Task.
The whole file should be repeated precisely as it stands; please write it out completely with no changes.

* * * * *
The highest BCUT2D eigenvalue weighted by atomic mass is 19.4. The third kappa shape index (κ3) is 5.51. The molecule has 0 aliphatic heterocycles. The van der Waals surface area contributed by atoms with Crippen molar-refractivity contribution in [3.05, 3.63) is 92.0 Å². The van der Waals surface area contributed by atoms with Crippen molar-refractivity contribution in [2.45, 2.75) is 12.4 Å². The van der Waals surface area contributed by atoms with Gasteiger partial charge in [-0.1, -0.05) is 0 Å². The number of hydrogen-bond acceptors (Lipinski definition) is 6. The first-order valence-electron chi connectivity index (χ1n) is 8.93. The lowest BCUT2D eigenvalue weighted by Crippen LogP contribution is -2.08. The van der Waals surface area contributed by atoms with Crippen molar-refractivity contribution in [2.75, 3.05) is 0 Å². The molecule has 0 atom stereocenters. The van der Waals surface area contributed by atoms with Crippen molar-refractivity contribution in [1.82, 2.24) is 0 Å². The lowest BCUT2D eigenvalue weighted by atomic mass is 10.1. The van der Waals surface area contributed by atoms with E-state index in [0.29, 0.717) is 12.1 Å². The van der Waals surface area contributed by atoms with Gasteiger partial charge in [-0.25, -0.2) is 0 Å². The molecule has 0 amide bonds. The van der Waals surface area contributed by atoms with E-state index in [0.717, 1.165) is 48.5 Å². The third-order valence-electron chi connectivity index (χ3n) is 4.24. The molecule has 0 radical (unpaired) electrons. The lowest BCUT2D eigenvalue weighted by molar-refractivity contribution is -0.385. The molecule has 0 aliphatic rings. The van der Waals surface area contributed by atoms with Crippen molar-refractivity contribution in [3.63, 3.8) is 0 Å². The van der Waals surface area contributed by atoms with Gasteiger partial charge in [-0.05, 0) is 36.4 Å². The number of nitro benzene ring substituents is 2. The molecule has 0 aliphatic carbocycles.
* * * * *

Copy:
The highest BCUT2D eigenvalue weighted by atomic mass is 19.4. The third kappa shape index (κ3) is 5.51. The molecule has 0 aliphatic heterocycles. The van der Waals surface area contributed by atoms with Crippen molar-refractivity contribution in [3.05, 3.63) is 92.0 Å². The van der Waals surface area contributed by atoms with Crippen molar-refractivity contribution in [2.45, 2.75) is 12.4 Å². The van der Waals surface area contributed by atoms with Gasteiger partial charge in [-0.1, -0.05) is 0 Å². The number of hydrogen-bond acceptors (Lipinski definition) is 6. The first-order valence-electron chi connectivity index (χ1n) is 8.93. The lowest BCUT2D eigenvalue weighted by Crippen LogP contribution is -2.08. The van der Waals surface area contributed by atoms with Crippen molar-refractivity contribution in [2.75, 3.05) is 0 Å². The molecule has 0 atom stereocenters. The van der Waals surface area contributed by atoms with Crippen molar-refractivity contribution in [1.82, 2.24) is 0 Å². The lowest BCUT2D eigenvalue weighted by atomic mass is 10.1. The van der Waals surface area contributed by atoms with E-state index in [0.29, 0.717) is 12.1 Å². The van der Waals surface area contributed by atoms with Gasteiger partial charge in [-0.25, -0.2) is 0 Å². The molecule has 0 amide bonds. The van der Waals surface area contributed by atoms with E-state index in [0.717, 1.165) is 48.5 Å². The third-order valence-electron chi connectivity index (χ3n) is 4.24. The molecule has 0 radical (unpaired) electrons. The lowest BCUT2D eigenvalue weighted by molar-refractivity contribution is -0.385. The molecule has 0 aliphatic rings. The van der Waals surface area contributed by atoms with Crippen molar-refractivity contribution in [3.63, 3.8) is 0 Å². The van der Waals surface area contributed by atoms with Gasteiger partial charge in [-0.05, 0) is 36.4 Å². The number of nitro benzene ring substituents is 2. The molecule has 0 aliphatic carbocycles.